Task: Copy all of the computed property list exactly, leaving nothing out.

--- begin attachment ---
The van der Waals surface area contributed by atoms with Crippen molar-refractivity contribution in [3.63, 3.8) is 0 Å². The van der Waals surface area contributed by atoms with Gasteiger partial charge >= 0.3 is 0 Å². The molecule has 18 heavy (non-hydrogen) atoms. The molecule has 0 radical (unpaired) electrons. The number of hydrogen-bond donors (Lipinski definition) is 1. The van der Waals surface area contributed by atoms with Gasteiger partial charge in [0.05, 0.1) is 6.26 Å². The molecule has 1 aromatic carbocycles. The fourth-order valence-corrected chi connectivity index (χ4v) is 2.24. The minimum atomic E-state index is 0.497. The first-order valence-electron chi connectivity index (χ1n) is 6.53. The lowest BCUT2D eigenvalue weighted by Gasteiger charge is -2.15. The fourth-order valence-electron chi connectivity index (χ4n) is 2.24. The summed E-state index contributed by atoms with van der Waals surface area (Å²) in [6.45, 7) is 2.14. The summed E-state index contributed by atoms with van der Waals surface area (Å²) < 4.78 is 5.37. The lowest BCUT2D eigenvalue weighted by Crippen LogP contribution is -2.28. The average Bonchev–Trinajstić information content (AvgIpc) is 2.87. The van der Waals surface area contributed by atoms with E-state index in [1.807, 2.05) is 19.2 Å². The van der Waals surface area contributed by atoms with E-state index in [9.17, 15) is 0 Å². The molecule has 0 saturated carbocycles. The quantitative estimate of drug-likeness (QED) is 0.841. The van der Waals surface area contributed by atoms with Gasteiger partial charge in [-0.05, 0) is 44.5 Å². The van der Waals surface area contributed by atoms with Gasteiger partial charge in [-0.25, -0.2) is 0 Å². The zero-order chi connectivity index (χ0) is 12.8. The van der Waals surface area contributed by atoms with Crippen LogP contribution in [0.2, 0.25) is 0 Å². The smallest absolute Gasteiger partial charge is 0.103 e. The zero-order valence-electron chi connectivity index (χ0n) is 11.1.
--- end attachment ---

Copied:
The van der Waals surface area contributed by atoms with Crippen molar-refractivity contribution in [3.63, 3.8) is 0 Å². The van der Waals surface area contributed by atoms with Gasteiger partial charge >= 0.3 is 0 Å². The molecule has 18 heavy (non-hydrogen) atoms. The molecule has 0 radical (unpaired) electrons. The number of hydrogen-bond donors (Lipinski definition) is 1. The van der Waals surface area contributed by atoms with Gasteiger partial charge in [0.05, 0.1) is 6.26 Å². The molecule has 1 aromatic carbocycles. The fourth-order valence-corrected chi connectivity index (χ4v) is 2.24. The minimum atomic E-state index is 0.497. The first-order valence-electron chi connectivity index (χ1n) is 6.53. The lowest BCUT2D eigenvalue weighted by Gasteiger charge is -2.15. The fourth-order valence-electron chi connectivity index (χ4n) is 2.24. The summed E-state index contributed by atoms with van der Waals surface area (Å²) in [6.45, 7) is 2.14. The summed E-state index contributed by atoms with van der Waals surface area (Å²) < 4.78 is 5.37. The lowest BCUT2D eigenvalue weighted by Crippen LogP contribution is -2.28. The average Bonchev–Trinajstić information content (AvgIpc) is 2.87. The van der Waals surface area contributed by atoms with E-state index in [1.807, 2.05) is 19.2 Å². The van der Waals surface area contributed by atoms with E-state index in [9.17, 15) is 0 Å². The molecule has 0 saturated carbocycles. The quantitative estimate of drug-likeness (QED) is 0.841. The van der Waals surface area contributed by atoms with Gasteiger partial charge in [-0.05, 0) is 44.5 Å². The van der Waals surface area contributed by atoms with Gasteiger partial charge in [-0.25, -0.2) is 0 Å². The zero-order chi connectivity index (χ0) is 12.8. The van der Waals surface area contributed by atoms with Crippen LogP contribution in [0.2, 0.25) is 0 Å². The smallest absolute Gasteiger partial charge is 0.103 e. The zero-order valence-electron chi connectivity index (χ0n) is 11.1.